How Laughter Works: XYZ Show, Parody and Intellectual Property Rights in the Constitutional Era


A society that takes itself too seriously risks bottling up its tensions and treating every example of irreverence as a threat to its existence. Humour is one of the great solvents of democracy. It permits the ambiguities and contradictions of public life to be articulated in non-violent forms. It promotes diversity. It enables a multitude of discontents to be expressed in a myriad of spontaneous ways. It is an elixir of constitutional health. – Justice Albie Sachs in Laugh It Off Promotions CC v South African Breweries 2005 (8) BCLR 743 (CC)

A parody, also called burlesque, satire or spoof, in contemporary usage is a work created to mock, comment on, or poke fun at an original work, its subject, author, style, or some other target, by means of humourous, satiric or ironic imitation. Parody, as a method of criticism, has been a very popular means for authors, entertainers and advertisers to communicate a particular message or view to the public.
In recent times, the popularity of parodies has brought this creative form of expression in direct conflict with the owners of the original works protected under intellectual property (IP) law, particularly copyright and trademark.
The question of trademark parodies arose in the South African case of Laugh It Off Promotions CC v South African Breweries 2005 where the Constitutional Court, for the first time, had to weigh the competing rights of intellectual property on one hand and the freedom of expression on the other hand. In this case, the court allowed the trademark parodies on the basis that the trademark owner had not adduced evidence to show the likelihood of suffering substantial economic damage as result of the offending work. Through this case, the court set an important precedent that IP laws must be read through the prism of the Constitution, more explicitly the right to freedom of expression set out in the Bill of Rights.
At present, the issue of parody in copyright law has not yet been decided by the courts in Africa. This may lead some to pose the question whether parody would be a defence against copyright infringement along with the existing exceptions and limitations provided under statute?
Take for instance the XYZ Show, Kenya’s hilarious and controversial political satire show produced by Buni TV. This ground-breaking African production which features a cast of latex puppets singing and dancing to spoofs of popular music raises several copyright questions worth considering. The most notable question is whether the producers of XYZ Show could rely on parody as a defence against a claim of copyright infringement. The principle of fair dealing as a defence to copyright infringement is statutory in nature. Section 26(1)-(6) of Kenya’s Copyright Act sets out the instances of fair dealing:

26.(1) Copyright in a literary, musical or artistic work or audio-visual work shall not include the right to control:
(a) the doing of any of those acts by way of fair dealing for the purposes of scientific research, private use, criticism or review, or the reporting of current events subject to acknowledgement of the source;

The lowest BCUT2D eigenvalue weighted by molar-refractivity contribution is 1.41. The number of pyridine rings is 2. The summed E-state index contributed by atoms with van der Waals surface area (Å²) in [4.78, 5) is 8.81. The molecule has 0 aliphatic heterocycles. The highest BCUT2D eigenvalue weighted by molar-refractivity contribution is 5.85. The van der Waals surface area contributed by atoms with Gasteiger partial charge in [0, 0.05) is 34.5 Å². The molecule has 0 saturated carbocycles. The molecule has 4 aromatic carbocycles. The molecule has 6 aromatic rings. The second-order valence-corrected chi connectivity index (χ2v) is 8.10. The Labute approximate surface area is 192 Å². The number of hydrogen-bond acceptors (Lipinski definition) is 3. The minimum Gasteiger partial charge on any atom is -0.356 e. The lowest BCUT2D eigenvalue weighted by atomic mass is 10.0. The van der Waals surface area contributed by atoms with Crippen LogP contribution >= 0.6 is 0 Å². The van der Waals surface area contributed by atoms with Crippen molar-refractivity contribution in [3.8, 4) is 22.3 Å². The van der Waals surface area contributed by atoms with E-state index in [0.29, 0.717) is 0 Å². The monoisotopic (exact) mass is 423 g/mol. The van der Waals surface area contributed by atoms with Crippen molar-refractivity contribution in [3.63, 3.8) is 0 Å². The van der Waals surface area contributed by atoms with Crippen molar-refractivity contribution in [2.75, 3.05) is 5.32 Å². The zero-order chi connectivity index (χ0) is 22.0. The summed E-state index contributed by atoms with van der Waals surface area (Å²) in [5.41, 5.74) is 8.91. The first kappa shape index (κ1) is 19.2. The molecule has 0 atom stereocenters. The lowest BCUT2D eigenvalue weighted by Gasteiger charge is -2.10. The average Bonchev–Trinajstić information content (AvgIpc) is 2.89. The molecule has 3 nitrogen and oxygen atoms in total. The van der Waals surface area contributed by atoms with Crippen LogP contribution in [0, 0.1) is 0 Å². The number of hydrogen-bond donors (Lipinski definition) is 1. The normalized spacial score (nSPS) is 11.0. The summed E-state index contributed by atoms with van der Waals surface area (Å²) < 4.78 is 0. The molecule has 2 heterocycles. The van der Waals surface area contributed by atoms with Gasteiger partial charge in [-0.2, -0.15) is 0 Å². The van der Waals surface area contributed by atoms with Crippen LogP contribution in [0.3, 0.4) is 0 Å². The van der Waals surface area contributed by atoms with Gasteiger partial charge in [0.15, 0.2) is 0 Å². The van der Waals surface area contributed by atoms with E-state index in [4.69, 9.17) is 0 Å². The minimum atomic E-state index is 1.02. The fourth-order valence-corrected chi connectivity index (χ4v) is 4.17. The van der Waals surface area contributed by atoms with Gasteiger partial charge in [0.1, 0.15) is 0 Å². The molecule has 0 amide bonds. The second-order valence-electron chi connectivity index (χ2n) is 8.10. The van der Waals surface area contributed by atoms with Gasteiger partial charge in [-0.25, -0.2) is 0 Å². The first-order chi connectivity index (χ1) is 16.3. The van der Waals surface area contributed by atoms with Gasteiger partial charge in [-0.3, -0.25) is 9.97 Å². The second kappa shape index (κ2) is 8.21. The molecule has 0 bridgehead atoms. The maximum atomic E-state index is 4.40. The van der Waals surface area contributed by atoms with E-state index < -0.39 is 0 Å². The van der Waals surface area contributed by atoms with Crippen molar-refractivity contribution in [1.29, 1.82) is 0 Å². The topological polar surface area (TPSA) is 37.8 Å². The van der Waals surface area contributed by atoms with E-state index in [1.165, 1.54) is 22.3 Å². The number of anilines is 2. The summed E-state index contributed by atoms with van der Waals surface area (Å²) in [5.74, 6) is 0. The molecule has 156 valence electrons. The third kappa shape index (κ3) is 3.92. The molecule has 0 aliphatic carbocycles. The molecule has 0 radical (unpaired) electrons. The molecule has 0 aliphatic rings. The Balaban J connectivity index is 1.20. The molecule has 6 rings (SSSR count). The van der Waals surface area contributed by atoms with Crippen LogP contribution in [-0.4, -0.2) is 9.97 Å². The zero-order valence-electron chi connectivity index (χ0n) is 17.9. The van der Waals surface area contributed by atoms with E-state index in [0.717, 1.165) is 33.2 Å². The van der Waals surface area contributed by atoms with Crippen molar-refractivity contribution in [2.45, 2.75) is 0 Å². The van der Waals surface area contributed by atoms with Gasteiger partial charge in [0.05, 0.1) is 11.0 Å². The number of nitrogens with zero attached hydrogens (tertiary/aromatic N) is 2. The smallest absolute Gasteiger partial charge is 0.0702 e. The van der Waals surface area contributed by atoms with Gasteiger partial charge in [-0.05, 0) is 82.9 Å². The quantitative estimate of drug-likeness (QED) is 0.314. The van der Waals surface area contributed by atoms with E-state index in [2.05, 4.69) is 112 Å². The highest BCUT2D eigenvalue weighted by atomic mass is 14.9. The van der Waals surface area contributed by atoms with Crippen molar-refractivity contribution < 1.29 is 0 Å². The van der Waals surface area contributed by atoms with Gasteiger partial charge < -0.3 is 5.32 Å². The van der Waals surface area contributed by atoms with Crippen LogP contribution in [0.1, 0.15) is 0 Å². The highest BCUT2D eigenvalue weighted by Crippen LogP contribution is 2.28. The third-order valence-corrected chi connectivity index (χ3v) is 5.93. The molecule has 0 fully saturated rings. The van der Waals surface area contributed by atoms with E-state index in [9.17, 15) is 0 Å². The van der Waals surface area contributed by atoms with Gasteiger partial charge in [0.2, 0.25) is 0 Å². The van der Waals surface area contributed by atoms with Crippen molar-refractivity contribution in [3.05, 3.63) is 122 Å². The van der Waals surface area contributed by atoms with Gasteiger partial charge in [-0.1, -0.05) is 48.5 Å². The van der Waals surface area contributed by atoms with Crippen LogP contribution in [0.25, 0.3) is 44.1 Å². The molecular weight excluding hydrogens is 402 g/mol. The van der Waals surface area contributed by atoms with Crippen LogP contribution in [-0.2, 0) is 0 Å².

Therefore the question of whether the definition of “criticism” in the above provision could be interpreted by the courts to include works of parody remains open.
In the landmark case of Campell v. Acuff-Rose Music (1994), the United States (U.S) Supreme Court established that commercial parody, like other comment and criticism, may fall within the meaning of fair use under copyright law. The members of the rap music group 2 Live Crew—Luke, Fresh Kid Ice, Mr. Mixx and Brother Marquis—composed a song called “Pretty Woman,” a parody based on Roy Orbison’s rock ballad, “Oh, Pretty Woman.” The group’s manager asked Acuff-Rose Music if they could get a license to use Orbison’s tune for the ballad to be used as a parody. Acuff-Rose Music refused to grant the band a license but 2 Live Crew nonetheless produced and released the parody. In arriving at its decision, the Court held that the fact that revenue has been generated from a parody does not make it impossible for a use to be fair; it is merely one of the components of a fair use analysis.
This judicial approach to fair use (fair dealing) provisions in US Copyright Law has led to the establishment of a common law rule determined by case law and practice.
In the UK, the Government accepted the 2011 recommendations of the Hargreaves Review of IP and Growth which provided, inter alia:

Copyright exceptions to allow parody should also be introduced to benefit UK production companies and make it legal for performing artists, such as comedians, to parody someone else’s work without seeking permission from the copyright holder. It would enable UK production companies to create programmes that could play to their creative strengths, and create a range of content for broadcasters.

In post 2010 Kenya, the constitutionalisation of intellectual property rights along with other fundamental rights and freedoms such as freedom of expression makes it imperative for a balanced judicial approach.
Indeed, this blogger would join the chorus of those who argue that the lack of sufficient defences to intellectual property infringement can have the effect of blocking innovation and economic growth as the interests of rights holders are so protected that other creators and innovators are prevented from entering the market.

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